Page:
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[adverb stil-lee; adjective stil-ee] /adverb ˈstɪl li; adjective ˈstɪl i/
quietly; silently.
Chiefly Literary. still; quiet.
Origin of stilly
before 1000; Middle English (adv.); Old English stillīce. See still1, -ly Unabridged
Based on the Random House Dictionary, © Random House, Inc. 2015.
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Examples from the Web for stilly
Historical Examples
  • The entertainment was pure magic, untouched by human clumsiness, rare and spellbound as a stilly afternoon in oak woods by a lake.

    The Job Sinclair Lewis
  • It was a toss-up between "Annie Rooney" and "Oft in the stilly night."

    Flamsted quarries Mary E. Waller
  • She moved about the house with a step as stilly as the falling dews.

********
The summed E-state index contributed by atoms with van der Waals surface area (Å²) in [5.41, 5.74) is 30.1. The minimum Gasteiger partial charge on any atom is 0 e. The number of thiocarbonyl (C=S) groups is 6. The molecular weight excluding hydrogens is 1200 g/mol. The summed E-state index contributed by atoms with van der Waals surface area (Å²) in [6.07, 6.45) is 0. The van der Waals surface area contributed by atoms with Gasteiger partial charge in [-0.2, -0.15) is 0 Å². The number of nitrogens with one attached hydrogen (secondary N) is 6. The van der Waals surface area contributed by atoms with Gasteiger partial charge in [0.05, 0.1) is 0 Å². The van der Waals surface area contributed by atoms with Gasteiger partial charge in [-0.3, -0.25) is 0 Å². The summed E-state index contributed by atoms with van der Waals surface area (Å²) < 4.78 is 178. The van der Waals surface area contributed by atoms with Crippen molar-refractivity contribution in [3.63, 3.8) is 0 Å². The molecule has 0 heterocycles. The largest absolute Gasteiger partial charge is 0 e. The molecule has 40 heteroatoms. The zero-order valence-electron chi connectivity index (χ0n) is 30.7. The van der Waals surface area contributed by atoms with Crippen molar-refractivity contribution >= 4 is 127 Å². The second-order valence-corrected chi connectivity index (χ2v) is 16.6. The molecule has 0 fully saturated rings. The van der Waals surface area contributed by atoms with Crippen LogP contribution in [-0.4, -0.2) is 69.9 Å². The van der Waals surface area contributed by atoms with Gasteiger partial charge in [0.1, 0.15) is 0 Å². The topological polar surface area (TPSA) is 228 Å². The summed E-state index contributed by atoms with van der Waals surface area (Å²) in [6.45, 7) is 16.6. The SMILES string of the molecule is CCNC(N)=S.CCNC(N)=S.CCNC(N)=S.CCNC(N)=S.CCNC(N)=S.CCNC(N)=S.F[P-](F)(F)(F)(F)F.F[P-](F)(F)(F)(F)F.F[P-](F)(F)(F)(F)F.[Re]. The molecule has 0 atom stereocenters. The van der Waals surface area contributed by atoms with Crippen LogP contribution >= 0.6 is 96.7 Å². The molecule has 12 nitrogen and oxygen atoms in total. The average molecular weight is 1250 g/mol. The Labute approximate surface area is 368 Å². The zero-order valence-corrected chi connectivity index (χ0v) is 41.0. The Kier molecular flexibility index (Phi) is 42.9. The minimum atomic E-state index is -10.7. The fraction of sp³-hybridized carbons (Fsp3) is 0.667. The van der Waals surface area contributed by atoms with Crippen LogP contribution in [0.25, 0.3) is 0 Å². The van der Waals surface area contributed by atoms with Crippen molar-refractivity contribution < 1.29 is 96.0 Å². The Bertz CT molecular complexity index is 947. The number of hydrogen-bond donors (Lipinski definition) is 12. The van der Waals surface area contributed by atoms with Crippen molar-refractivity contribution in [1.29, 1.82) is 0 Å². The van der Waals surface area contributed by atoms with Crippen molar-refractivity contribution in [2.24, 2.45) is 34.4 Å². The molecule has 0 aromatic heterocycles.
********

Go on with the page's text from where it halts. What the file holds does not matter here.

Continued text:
Ernest Linwood Caroline Lee Hentz
  • I'm going to buy our supplies at that house, stilly, if you have no objections.

  • Say, stilly, I'm off uptown to attend to the emptiness in this stone utensil.

  • One might have said that they were for a time in the midst of a vast and stilly desert.

  • Such, now, is the stilly silence that by comparison the pipe of a passing redshank sounds well-nigh scandalous!

    Unexplored Spain Abel Chapman
  • The moonlight flung their stilly shadows to the tattered roses.

    The King of Alsander James Elroy Flecker
  • The deep-toned "ora pro nobis" breaks in upon the stilly air.

  • But "Oft in the stilly Night" itself is far above the others.

British Dictionary definitions for stilly


adverb (ˈstɪllɪ)
(archaic or literary) quietly or calmly
adjective (ˈstɪlɪ)
(poetic) still, quiet, or calm
Collins English Dictionary - Complete & Unabridged 2012 Digital Edition
© William Collins Sons & Co. Ltd. 1979, 1986 © HarperCollins
Publishers 1998, 2000, 2003, 2005, 2006, 2007, 2009, 2012
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